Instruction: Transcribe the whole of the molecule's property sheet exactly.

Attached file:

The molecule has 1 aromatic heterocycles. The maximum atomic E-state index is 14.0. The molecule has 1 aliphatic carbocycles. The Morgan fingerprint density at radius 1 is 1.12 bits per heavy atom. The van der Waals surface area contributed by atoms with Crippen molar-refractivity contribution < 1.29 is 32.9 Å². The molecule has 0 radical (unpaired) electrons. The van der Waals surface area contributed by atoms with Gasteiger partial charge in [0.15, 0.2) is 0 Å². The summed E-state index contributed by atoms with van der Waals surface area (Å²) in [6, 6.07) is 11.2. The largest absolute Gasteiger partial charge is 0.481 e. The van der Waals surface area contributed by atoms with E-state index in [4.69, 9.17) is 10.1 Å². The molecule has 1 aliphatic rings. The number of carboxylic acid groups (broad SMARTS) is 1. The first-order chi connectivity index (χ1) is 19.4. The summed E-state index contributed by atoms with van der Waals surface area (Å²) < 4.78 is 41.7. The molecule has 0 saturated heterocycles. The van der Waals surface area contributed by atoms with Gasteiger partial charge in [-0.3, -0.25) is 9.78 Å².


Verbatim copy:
The molecule has 1 aromatic heterocycles. The maximum atomic E-state index is 14.0. The molecule has 1 aliphatic carbocycles. The Morgan fingerprint density at radius 1 is 1.12 bits per heavy atom. The van der Waals surface area contributed by atoms with Crippen molar-refractivity contribution < 1.29 is 32.9 Å². The molecule has 0 radical (unpaired) electrons. The van der Waals surface area contributed by atoms with Gasteiger partial charge in [0.15, 0.2) is 0 Å². The summed E-state index contributed by atoms with van der Waals surface area (Å²) in [6, 6.07) is 11.2. The largest absolute Gasteiger partial charge is 0.481 e. The van der Waals surface area contributed by atoms with E-state index in [4.69, 9.17) is 10.1 Å². The molecule has 1 aliphatic rings. The number of carboxylic acid groups (broad SMARTS) is 1. The first-order chi connectivity index (χ1) is 19.4. The summed E-state index contributed by atoms with van der Waals surface area (Å²) < 4.78 is 41.7. The molecule has 0 saturated heterocycles. The van der Waals surface area contributed by atoms with Gasteiger partial charge in [-0.3, -0.25) is 9.78 Å².